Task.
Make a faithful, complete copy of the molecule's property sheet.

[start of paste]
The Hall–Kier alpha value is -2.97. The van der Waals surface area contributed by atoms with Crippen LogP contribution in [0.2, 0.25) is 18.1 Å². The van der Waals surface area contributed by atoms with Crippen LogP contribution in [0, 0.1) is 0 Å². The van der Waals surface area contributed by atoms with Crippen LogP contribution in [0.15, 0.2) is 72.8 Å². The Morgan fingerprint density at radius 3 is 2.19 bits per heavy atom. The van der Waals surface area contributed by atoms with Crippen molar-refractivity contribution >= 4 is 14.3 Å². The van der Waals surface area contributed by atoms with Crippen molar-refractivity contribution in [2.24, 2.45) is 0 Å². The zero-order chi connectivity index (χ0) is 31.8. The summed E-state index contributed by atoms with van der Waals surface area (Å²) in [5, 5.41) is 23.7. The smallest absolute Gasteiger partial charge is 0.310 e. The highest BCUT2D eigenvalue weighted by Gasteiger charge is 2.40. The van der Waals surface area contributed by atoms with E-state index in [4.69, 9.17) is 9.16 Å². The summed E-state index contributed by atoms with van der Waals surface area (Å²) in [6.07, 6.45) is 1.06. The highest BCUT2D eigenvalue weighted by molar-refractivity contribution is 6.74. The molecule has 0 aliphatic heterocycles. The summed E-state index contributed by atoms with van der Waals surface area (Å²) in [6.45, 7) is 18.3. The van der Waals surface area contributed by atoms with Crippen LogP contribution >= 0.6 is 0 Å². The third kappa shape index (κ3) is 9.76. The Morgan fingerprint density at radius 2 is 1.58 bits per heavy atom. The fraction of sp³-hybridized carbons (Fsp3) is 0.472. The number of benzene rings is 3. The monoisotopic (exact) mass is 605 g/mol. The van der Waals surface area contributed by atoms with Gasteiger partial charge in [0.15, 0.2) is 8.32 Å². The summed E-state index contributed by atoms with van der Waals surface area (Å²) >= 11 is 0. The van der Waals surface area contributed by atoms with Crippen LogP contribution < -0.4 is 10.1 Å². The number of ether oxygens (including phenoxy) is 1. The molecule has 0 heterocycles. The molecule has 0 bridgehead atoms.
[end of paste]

The Hall–Kier alpha value is -2.97. The van der Waals surface area contributed by atoms with Crippen LogP contribution in [0.2, 0.25) is 18.1 Å². The van der Waals surface area contributed by atoms with Crippen LogP contribution in [0, 0.1) is 0 Å². The van der Waals surface area contributed by atoms with Crippen LogP contribution in [0.15, 0.2) is 72.8 Å². The Morgan fingerprint density at radius 3 is 2.19 bits per heavy atom. The van der Waals surface area contributed by atoms with Crippen molar-refractivity contribution >= 4 is 14.3 Å². The van der Waals surface area contributed by atoms with Crippen molar-refractivity contribution in [2.24, 2.45) is 0 Å². The zero-order chi connectivity index (χ0) is 31.8. The summed E-state index contributed by atoms with van der Waals surface area (Å²) in [5, 5.41) is 23.7. The smallest absolute Gasteiger partial charge is 0.310 e. The highest BCUT2D eigenvalue weighted by Gasteiger charge is 2.40. The van der Waals surface area contributed by atoms with E-state index in [4.69, 9.17) is 9.16 Å². The summed E-state index contributed by atoms with van der Waals surface area (Å²) in [6.07, 6.45) is 1.06. The highest BCUT2D eigenvalue weighted by molar-refractivity contribution is 6.74. The molecule has 0 aliphatic heterocycles. The summed E-state index contributed by atoms with van der Waals surface area (Å²) in [6.45, 7) is 18.3. The van der Waals surface area contributed by atoms with Crippen LogP contribution >= 0.6 is 0 Å². The third kappa shape index (κ3) is 9.76. The Morgan fingerprint density at radius 2 is 1.58 bits per heavy atom. The fraction of sp³-hybridized carbons (Fsp3) is 0.472. The number of benzene rings is 3. The monoisotopic (exact) mass is 605 g/mol. The van der Waals surface area contributed by atoms with Gasteiger partial charge in [0.15, 0.2) is 8.32 Å². The summed E-state index contributed by atoms with van der Waals surface area (Å²) >= 11 is 0. The van der Waals surface area contributed by atoms with Crippen LogP contribution < -0.4 is 10.1 Å². The number of ether oxygens (including phenoxy) is 1. The molecule has 0 heterocycles. The molecule has 0 bridgehead atoms.